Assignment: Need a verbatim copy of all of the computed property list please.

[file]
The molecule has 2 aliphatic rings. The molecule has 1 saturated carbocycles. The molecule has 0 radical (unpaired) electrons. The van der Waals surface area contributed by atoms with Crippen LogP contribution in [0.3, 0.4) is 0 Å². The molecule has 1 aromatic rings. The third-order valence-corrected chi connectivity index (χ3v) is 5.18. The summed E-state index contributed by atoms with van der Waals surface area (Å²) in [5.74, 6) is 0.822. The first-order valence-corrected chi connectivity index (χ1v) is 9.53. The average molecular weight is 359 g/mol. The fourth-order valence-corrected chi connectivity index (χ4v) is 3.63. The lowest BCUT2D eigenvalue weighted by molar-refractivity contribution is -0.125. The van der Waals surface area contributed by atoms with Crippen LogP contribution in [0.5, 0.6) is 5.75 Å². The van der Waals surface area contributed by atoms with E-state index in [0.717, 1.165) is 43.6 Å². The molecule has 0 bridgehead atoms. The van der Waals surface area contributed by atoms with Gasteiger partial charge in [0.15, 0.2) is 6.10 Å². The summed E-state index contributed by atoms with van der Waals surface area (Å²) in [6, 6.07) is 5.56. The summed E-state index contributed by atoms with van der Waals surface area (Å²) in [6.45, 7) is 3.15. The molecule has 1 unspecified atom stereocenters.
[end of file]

The molecule has 2 aliphatic rings. The molecule has 1 saturated carbocycles. The molecule has 0 radical (unpaired) electrons. The van der Waals surface area contributed by atoms with Crippen LogP contribution in [0.3, 0.4) is 0 Å². The molecule has 1 aromatic rings. The third-order valence-corrected chi connectivity index (χ3v) is 5.18. The summed E-state index contributed by atoms with van der Waals surface area (Å²) in [5.74, 6) is 0.822. The first-order valence-corrected chi connectivity index (χ1v) is 9.53. The average molecular weight is 359 g/mol. The fourth-order valence-corrected chi connectivity index (χ4v) is 3.63. The lowest BCUT2D eigenvalue weighted by molar-refractivity contribution is -0.125. The van der Waals surface area contributed by atoms with Crippen LogP contribution in [0.5, 0.6) is 5.75 Å². The van der Waals surface area contributed by atoms with E-state index in [0.717, 1.165) is 43.6 Å². The molecule has 0 bridgehead atoms. The van der Waals surface area contributed by atoms with Gasteiger partial charge in [0.15, 0.2) is 6.10 Å². The summed E-state index contributed by atoms with van der Waals surface area (Å²) in [6, 6.07) is 5.56. The summed E-state index contributed by atoms with van der Waals surface area (Å²) in [6.45, 7) is 3.15. The molecule has 1 unspecified atom stereocenters.